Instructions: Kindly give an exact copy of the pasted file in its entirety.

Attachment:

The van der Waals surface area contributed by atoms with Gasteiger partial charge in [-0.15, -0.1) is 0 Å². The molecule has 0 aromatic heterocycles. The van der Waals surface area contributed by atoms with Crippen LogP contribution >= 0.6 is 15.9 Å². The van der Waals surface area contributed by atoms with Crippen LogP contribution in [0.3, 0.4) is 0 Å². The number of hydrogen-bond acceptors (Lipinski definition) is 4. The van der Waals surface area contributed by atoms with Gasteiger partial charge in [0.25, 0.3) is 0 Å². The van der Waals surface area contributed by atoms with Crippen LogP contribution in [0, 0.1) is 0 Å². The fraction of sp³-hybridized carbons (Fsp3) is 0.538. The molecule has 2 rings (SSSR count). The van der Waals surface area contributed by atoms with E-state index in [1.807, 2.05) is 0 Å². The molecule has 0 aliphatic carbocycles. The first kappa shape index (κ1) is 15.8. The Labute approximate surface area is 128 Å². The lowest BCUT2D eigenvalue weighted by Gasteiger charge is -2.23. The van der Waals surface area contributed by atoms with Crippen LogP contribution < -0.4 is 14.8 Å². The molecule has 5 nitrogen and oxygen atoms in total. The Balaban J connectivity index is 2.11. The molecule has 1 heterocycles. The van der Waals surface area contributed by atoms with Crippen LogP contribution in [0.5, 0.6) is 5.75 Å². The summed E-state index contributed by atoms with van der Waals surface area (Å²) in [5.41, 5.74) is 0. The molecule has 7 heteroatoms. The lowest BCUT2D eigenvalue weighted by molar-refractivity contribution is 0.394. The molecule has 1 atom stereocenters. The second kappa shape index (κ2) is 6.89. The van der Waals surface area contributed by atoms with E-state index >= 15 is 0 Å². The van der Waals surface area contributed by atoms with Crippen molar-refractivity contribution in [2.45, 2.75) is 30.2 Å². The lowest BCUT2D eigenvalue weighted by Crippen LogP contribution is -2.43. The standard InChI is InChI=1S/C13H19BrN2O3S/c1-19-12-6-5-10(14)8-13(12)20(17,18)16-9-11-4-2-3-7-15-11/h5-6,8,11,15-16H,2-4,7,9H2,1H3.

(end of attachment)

The van der Waals surface area contributed by atoms with Gasteiger partial charge in [-0.15, -0.1) is 0 Å². The molecule has 0 aromatic heterocycles. The van der Waals surface area contributed by atoms with Crippen LogP contribution >= 0.6 is 15.9 Å². The van der Waals surface area contributed by atoms with Crippen LogP contribution in [0.3, 0.4) is 0 Å². The number of hydrogen-bond acceptors (Lipinski definition) is 4. The van der Waals surface area contributed by atoms with Gasteiger partial charge in [0.25, 0.3) is 0 Å². The van der Waals surface area contributed by atoms with Crippen LogP contribution in [0, 0.1) is 0 Å². The fraction of sp³-hybridized carbons (Fsp3) is 0.538. The molecule has 2 rings (SSSR count). The van der Waals surface area contributed by atoms with E-state index in [1.807, 2.05) is 0 Å². The molecule has 0 aliphatic carbocycles. The first kappa shape index (κ1) is 15.8. The Labute approximate surface area is 128 Å². The lowest BCUT2D eigenvalue weighted by Gasteiger charge is -2.23. The van der Waals surface area contributed by atoms with Crippen LogP contribution < -0.4 is 14.8 Å². The molecule has 5 nitrogen and oxygen atoms in total. The Balaban J connectivity index is 2.11. The molecule has 1 heterocycles. The van der Waals surface area contributed by atoms with Crippen LogP contribution in [0.5, 0.6) is 5.75 Å². The summed E-state index contributed by atoms with van der Waals surface area (Å²) in [5.41, 5.74) is 0. The molecule has 7 heteroatoms. The lowest BCUT2D eigenvalue weighted by molar-refractivity contribution is 0.394. The molecule has 1 atom stereocenters. The second kappa shape index (κ2) is 6.89. The van der Waals surface area contributed by atoms with E-state index >= 15 is 0 Å². The van der Waals surface area contributed by atoms with Crippen molar-refractivity contribution in [2.45, 2.75) is 30.2 Å². The lowest BCUT2D eigenvalue weighted by Crippen LogP contribution is -2.43. The standard InChI is InChI=1S/C13H19BrN2O3S/c1-19-12-6-5-10(14)8-13(12)20(17,18)16-9-11-4-2-3-7-15-11/h5-6,8,11,15-16H,2-4,7,9H2,1H3.